Contemporary and Modern Art, as I soon discovered through my theme of ‘distortion’ and ‘fragmentation,' are closely linked in both the concept and technique. They also both portray emotion such as agony, emptiness, and desperation. In the art world, a distortion is any change made by an artist to the size, shape, or visual character to a form, to express an idea, convey a feeling or enhance visual impact. I have always been fascinated by a style based on exaggerating elements of the human form. My aim was to differentiate between artistic exaggeration of elements and turn this concept into an artwork. If art is what is to be seen, rather than what is seen, then any amount of distortion should be acceptable. My intent was to create purpose in the use of distortion; to use distorted bodies and contorted faces to advance the composition and make a creative statement. A large source of inspiration was my visits to galleries, such as MOMA, Metropolitan Museum of Art in New York, V1 Gallery and NY Carlsberg Glyptotek in Copenhagen, with memories of the lengthening of fingers and necks in the work of John Singer Sargent and the shocking grotesque forms of Francis Bacon. I, therefore, decided to focus on and contrast the work of a contemporary artist and a modern artist of the twentieth century, choosing the work of Jesse Draxler and Francis Bacon, that both use distortion to enhance an emotional portrayal in their work.
Best Astrophotographers on Instagram to Follow
There are Instagram accounts for photographers and artists of all types, from design- and architecture-focused photography to portraits of people and pets. One of the deepest wells in this field is astrophotography, which is pretty much anything to do with outer space: meteor showers, planets, stars, the moon, sunsets, sunrises, and more. There are probably hundreds of astrophotographers on Instagram, but here are some of the best and most prolific for you to follow right now.
Graphic Design Essay (A-Level)
Edgar Degas is an artist that I always loved as a child. I remember taking ballet classes and seeing Degas’ ballerinas for the first time, in which had a unique effect on me. It was during my ten years that I read this particular quote of his and it really got me thinking. This quote later deeply inspired my graphics theme as my intent was to show what you want to say to others and what you make others see. Having researched a development of this concept I decided to focus on Double exposure, with a focus on a visual interpretation of our heritage, where we come from and what we want to make others see on a very subjective level. After all, when we look at an image we all see something individual and an image is always open to interpretation or manipulated by the artist. Double exposure in both the photography and graphic design space is a relatively simple technique that offers amazing results if it is properly explored and worked with. Exploring my theme, through Photoshop my intent was to manipulate my images, achieving a concept that emphasizes my theme greatly through the use of several natural landscapes and buildings. Through the technique of double exposure, I explored this quote closely, as I attempted to make people see a variety of images through my work.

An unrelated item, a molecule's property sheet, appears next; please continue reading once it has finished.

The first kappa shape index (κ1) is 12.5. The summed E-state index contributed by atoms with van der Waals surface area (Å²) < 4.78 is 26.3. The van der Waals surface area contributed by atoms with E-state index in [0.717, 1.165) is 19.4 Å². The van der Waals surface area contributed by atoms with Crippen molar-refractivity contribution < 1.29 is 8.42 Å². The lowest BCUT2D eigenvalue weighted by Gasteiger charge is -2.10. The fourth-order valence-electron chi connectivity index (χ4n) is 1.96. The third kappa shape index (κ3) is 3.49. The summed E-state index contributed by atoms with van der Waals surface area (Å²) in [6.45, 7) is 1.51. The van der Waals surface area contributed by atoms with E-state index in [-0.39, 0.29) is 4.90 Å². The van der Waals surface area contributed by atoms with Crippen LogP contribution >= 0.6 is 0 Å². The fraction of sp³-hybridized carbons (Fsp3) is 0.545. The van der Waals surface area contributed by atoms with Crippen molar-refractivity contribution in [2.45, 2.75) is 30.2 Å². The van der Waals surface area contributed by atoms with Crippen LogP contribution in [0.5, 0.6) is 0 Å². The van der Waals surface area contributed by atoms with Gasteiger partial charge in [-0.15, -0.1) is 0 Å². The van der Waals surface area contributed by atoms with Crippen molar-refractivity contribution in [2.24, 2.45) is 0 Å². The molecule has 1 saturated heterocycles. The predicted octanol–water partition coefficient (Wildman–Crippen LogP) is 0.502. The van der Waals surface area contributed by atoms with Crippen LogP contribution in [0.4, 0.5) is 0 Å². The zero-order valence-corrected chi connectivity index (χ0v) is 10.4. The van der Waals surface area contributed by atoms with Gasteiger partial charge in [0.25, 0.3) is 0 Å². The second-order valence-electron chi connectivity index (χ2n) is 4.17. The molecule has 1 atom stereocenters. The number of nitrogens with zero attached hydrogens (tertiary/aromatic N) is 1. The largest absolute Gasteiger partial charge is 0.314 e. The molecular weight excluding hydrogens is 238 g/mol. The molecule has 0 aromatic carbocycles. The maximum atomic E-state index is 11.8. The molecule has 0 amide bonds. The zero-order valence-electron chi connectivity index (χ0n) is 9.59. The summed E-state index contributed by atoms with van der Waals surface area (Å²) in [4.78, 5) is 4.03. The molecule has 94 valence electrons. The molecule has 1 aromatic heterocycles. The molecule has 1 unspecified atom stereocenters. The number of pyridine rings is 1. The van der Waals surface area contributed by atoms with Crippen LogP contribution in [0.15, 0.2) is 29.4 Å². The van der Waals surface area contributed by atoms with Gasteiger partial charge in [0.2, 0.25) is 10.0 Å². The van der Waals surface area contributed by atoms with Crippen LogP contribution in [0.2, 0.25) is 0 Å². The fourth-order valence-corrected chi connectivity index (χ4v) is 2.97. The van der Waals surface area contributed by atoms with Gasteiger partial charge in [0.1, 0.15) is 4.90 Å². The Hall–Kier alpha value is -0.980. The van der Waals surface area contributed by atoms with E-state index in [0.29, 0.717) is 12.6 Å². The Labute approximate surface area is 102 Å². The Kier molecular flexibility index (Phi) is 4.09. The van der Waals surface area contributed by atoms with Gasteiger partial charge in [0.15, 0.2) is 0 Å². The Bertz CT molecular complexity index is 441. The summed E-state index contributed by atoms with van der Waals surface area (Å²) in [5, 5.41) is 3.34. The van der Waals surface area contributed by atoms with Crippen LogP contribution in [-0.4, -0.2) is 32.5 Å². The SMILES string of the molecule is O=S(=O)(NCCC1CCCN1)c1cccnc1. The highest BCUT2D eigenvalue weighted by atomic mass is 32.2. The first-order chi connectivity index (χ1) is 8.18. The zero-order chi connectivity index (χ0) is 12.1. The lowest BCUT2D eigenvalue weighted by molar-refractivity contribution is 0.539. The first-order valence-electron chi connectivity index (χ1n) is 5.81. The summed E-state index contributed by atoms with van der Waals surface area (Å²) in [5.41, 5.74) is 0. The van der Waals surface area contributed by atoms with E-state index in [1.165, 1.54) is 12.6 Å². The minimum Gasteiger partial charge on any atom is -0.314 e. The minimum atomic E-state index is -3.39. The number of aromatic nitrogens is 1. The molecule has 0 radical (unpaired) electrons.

Be Vulnerable with the Camera
My motto is "bare your skin," meaning be yourself in life and find comfort in being you. As a photographer I try to have the people I photograph become comfortable around me and be vulnerable with the camera. It is important to me that I am able to show people the beauty that they bring to this world and that is something I am working on doing for myself. Now we all know the statement, "photographers are the worst subjects." Yes, it is true at least for me. It is this sense of lack of control, we've made it up in our mind that it is already a bad picture or that we are not photogenic enough.
Blinking against the driving sleet which was making contact with her eyes, she took another deep breath to steady her nerves, trying not to flinch as her fingers made contact with the freezing cold metal. She was unsuccessful in avoiding the wind as it stung her face with its brutal strength, but grateful that the camouflaged jacket from her army days acted as a wind shield and protected her body from fast falling freezing sleet. She had been in the same position for half an hour and her body had started to cry out in protest as each limb ached and her feet felt like slabs of ice, even though she had her Dr Martens on; but still, she was determined to continue with her mission.